There seems to be an interesting immigration trend in British theological circles. My own alma mater, the University of Aberdeen, has recently announced that Bernd Wannenwetsch is leaving the University of Oxford to take up the chair of theological ethics, and Tom Greggs is leaving Chester to join Abedeen’s department of divinity. This, of course, follows a similar trend as John Webster, who left the Lady Margaret Chair of Divinity at Oxford to come to Aberdeen. This is, it should be noted, not an isolated event, as if Aberdeen itself had a theologian tractor beam. N.T. Wright left his tiny residence in Durham to go to St. Andrews, and several years before, Oliver O’Donovan fled Oxford for a chance to teach at Edinburgh.
Therefore, let me be the first to offer Lewis Ayres a position at Aberdeen. It seems clear that everything is falling apart down in England, so flee for the border!!!
I’ve been co-editing a book for the past year or so that is a guide for an evangelical reading of Christian Spiritual Classics. As a part of our research for this volume, I came across a new book edited by Arthur Holder called Christian Spirituality: The Classics. At first, if I’m honest, I was a bit worried when I saw the title! It was a little too close to our volume for comfort, but when I received the book I realized it was doing the exact opposite of what we are. Holder’s overall goal is to take the ever-growing interest in spiritual classics and provide a reader that covers the great bulk of them. Each chapter is written by a different scholar who follows an outline template, offering helpful continuity throughout the volume. The authors cover thirty texts, starting with Origen and ending with Merton. Each chapter gives a broad look at the author and context, provides an overview of the content, addresses the reception of the text throughout history, and then explores various ways these texts can be meaningful for today.
In an attempt to be broad, I fear that Holder missed some opportunities along the way. One must wonder how Cassian’s Conferences or Institutes fail to make it into a volume like this. Continue reading
I’ve been slowly re-reading Calvin’s Institutes and came across a section in Book I Chapter 13 on the Trinity that I thought would be fruitful for discussion here. In I.13.24, Calvin aruges that the name “God” in Scripture does not refer to the Father alone. In my mind, what this does, not necessarily for Calvin, but for many of his followers after him, is to de-personalize the name “God” and apply it to the divine essence, so that there is, as it were, a God behind the trinitarian God.
In this section, Calvin is knee deep in polemical argumentation against a sort of Arianism. His worry is that if the Father is only considered “God,” then the Son would, in some sense, be less than God. He doesn’t seem to notice that the Fathers, from what I can tell, are unanimous that the term “God” is used in Scripture of the Father, and that his counter-examples in his polemics simply don’t make his argument. Calvin fluctuates between “God” as a name and “God” as deity, and doesn’t draw a distinction between them. Therefore, he can argue, that when Christ says that no one is good but God alone, then you have to say Christ isn’t God if only the Father is God (thereby reducing name to deity). Continue reading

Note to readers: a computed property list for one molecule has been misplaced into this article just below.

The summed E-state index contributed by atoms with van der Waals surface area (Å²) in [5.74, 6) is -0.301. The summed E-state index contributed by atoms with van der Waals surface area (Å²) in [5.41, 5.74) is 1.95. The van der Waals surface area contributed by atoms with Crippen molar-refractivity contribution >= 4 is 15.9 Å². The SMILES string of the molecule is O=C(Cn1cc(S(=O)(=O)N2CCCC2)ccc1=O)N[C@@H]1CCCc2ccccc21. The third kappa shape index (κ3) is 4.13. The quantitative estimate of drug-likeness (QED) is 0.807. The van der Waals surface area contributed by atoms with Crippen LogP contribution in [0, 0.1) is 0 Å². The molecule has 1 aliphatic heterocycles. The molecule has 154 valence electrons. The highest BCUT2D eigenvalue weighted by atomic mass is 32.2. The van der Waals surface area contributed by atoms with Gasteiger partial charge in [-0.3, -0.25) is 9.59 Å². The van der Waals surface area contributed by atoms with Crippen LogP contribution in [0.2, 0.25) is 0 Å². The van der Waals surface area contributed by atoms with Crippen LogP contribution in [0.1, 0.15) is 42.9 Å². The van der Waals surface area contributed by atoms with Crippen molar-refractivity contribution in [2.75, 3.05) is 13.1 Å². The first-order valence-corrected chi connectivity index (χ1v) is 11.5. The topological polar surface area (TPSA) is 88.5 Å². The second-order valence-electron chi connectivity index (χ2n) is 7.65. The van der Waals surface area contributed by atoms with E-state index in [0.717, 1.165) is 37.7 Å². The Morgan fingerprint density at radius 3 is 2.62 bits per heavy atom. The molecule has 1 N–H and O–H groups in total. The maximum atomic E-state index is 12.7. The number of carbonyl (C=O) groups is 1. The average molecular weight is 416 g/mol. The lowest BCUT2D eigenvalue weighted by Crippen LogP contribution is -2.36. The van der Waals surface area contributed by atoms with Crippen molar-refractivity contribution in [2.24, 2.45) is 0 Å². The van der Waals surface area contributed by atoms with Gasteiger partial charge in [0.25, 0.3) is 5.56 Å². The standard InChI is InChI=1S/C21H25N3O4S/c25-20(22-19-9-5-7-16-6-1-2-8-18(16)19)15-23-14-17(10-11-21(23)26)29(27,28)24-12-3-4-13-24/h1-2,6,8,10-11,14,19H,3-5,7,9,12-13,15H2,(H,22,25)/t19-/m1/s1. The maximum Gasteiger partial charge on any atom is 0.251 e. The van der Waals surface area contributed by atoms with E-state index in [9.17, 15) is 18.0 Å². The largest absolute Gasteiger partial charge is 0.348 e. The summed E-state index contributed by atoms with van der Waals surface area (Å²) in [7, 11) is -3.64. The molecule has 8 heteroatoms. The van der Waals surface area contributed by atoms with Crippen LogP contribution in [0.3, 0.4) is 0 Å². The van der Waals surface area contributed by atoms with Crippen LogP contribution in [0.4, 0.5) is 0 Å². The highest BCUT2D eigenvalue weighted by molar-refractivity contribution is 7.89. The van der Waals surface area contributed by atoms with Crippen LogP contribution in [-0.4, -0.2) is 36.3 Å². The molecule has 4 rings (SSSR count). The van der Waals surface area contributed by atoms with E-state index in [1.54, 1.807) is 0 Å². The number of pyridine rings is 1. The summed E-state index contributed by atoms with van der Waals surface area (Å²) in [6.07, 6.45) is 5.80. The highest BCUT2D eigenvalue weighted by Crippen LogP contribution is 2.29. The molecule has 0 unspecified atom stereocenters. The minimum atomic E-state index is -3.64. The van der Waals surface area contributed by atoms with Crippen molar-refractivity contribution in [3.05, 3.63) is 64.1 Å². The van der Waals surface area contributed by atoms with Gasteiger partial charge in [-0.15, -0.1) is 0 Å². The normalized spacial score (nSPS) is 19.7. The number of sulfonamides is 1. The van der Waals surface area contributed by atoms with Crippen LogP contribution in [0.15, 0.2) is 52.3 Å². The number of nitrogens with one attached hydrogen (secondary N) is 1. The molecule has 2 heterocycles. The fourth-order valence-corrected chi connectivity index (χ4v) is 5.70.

I’ve been doing a bit of research on the Charles Chauncy / Jonathan Edwards exchange over the revivals. Each figure represents the Old Light / New Light cause respectively. I am particularly interested in Chauncy’s rhetoric. The bulk of the exchange took place during the 1730s and 1740s. Interestingly, when Chauncy criticized the revivals, he sought to link the revivals to the heretical movements of the century prior – focusing specifically on Anne Hutchinson. Chauncy argues that there are incredible similarities to the 17th century enthusiast groups and those popping up in the 18th century revivals. Subtly, Chauncy links himself to the forefathers who fought for the faith and defeated the heretics, and linked his opponents to those heretics.
There were various issues floating around these dicussions, such as the role and prominence of women (Anne Hutchinson became a key example for him), as well as, more interestingly, that both had a tendency to level-out society. Chauncy was worried that this levelling would undo the social hierarchy that was so entrenched as the proper ordering of culture. In short, Chauncy argument is what we might anachronistically call an argument against a position as “un-American.” Alan Heimart notes Chauncy’s rhetoric and even claims that Chauncy was ultimately concerned with communism! Heimart notes, “By 1774 all Liberals, Chauncy among them, were once again warning that enthusiasm, whether religious or political, endangered the very basis of American happiness” (Heimart, Religion and the American Mind, 250-251.). Whereas Ben Franklin lauded the revivals because of their social effect, Chauncy denounces them for the same reason. The levelling effect of the revivals worried Chauncy, and the rise of popular and anti-clerical religion was, no doubt, the fruit of a movement that eventually came to define America rather than undo it.